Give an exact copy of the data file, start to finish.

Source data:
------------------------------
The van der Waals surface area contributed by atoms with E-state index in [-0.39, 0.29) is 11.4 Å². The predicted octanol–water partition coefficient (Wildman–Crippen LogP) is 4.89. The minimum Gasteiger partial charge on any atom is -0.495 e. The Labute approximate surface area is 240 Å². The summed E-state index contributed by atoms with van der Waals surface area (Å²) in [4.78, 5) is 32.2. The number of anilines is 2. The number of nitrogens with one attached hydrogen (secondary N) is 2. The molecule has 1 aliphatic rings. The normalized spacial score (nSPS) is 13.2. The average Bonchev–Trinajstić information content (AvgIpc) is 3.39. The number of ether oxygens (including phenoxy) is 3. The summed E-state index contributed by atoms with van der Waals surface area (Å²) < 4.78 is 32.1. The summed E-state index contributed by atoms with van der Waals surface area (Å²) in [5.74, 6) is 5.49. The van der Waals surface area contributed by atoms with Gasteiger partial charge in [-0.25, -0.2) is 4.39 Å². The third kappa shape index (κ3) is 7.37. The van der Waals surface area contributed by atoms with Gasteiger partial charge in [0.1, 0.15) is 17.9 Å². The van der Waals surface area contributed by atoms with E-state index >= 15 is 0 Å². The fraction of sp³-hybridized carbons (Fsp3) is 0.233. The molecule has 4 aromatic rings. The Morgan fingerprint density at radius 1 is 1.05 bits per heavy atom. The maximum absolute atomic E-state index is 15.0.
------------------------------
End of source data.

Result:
The van der Waals surface area contributed by atoms with E-state index in [-0.39, 0.29) is 11.4 Å². The predicted octanol–water partition coefficient (Wildman–Crippen LogP) is 4.89. The minimum Gasteiger partial charge on any atom is -0.495 e. The Labute approximate surface area is 240 Å². The summed E-state index contributed by atoms with van der Waals surface area (Å²) in [4.78, 5) is 32.2. The number of anilines is 2. The number of nitrogens with one attached hydrogen (secondary N) is 2. The molecule has 1 aliphatic rings. The normalized spacial score (nSPS) is 13.2. The average Bonchev–Trinajstić information content (AvgIpc) is 3.39. The number of ether oxygens (including phenoxy) is 3. The summed E-state index contributed by atoms with van der Waals surface area (Å²) < 4.78 is 32.1. The summed E-state index contributed by atoms with van der Waals surface area (Å²) in [5.74, 6) is 5.49. The van der Waals surface area contributed by atoms with Gasteiger partial charge in [-0.25, -0.2) is 4.39 Å². The third kappa shape index (κ3) is 7.37. The van der Waals surface area contributed by atoms with Gasteiger partial charge in [0.1, 0.15) is 17.9 Å². The van der Waals surface area contributed by atoms with E-state index >= 15 is 0 Å². The fraction of sp³-hybridized carbons (Fsp3) is 0.233. The molecule has 4 aromatic rings. The Morgan fingerprint density at radius 1 is 1.05 bits per heavy atom. The maximum absolute atomic E-state index is 15.0.